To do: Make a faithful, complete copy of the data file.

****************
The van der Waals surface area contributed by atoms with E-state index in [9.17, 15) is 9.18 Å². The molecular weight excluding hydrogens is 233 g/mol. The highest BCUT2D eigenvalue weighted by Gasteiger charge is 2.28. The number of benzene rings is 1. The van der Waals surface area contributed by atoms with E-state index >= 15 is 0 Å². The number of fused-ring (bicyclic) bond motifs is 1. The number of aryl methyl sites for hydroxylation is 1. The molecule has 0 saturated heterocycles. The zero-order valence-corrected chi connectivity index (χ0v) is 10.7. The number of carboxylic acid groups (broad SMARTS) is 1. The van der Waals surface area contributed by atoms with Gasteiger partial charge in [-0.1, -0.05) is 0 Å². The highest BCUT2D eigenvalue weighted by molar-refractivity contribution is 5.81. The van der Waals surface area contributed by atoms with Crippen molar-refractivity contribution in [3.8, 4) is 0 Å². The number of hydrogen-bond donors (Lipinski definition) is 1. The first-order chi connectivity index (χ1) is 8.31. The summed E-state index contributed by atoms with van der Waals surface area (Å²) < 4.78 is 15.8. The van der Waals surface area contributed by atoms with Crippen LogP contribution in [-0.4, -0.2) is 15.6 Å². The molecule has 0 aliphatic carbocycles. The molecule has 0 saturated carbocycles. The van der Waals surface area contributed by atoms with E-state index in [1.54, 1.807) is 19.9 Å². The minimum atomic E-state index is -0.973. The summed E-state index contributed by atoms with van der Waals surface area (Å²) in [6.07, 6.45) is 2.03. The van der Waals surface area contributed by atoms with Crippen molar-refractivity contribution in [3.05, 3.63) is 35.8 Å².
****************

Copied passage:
The van der Waals surface area contributed by atoms with E-state index in [9.17, 15) is 9.18 Å². The molecular weight excluding hydrogens is 233 g/mol. The highest BCUT2D eigenvalue weighted by Gasteiger charge is 2.28. The number of benzene rings is 1. The van der Waals surface area contributed by atoms with E-state index >= 15 is 0 Å². The number of fused-ring (bicyclic) bond motifs is 1. The number of aryl methyl sites for hydroxylation is 1. The molecule has 0 saturated heterocycles. The zero-order valence-corrected chi connectivity index (χ0v) is 10.7. The number of carboxylic acid groups (broad SMARTS) is 1. The van der Waals surface area contributed by atoms with Gasteiger partial charge in [-0.1, -0.05) is 0 Å². The highest BCUT2D eigenvalue weighted by molar-refractivity contribution is 5.81. The van der Waals surface area contributed by atoms with Crippen molar-refractivity contribution in [3.8, 4) is 0 Å². The number of hydrogen-bond donors (Lipinski definition) is 1. The first-order chi connectivity index (χ1) is 8.31. The summed E-state index contributed by atoms with van der Waals surface area (Å²) < 4.78 is 15.8. The van der Waals surface area contributed by atoms with Crippen LogP contribution in [-0.4, -0.2) is 15.6 Å². The molecule has 0 aliphatic carbocycles. The molecule has 0 saturated carbocycles. The van der Waals surface area contributed by atoms with E-state index in [1.54, 1.807) is 19.9 Å². The minimum atomic E-state index is -0.973. The summed E-state index contributed by atoms with van der Waals surface area (Å²) in [6.07, 6.45) is 2.03. The van der Waals surface area contributed by atoms with Crippen molar-refractivity contribution in [3.05, 3.63) is 35.8 Å².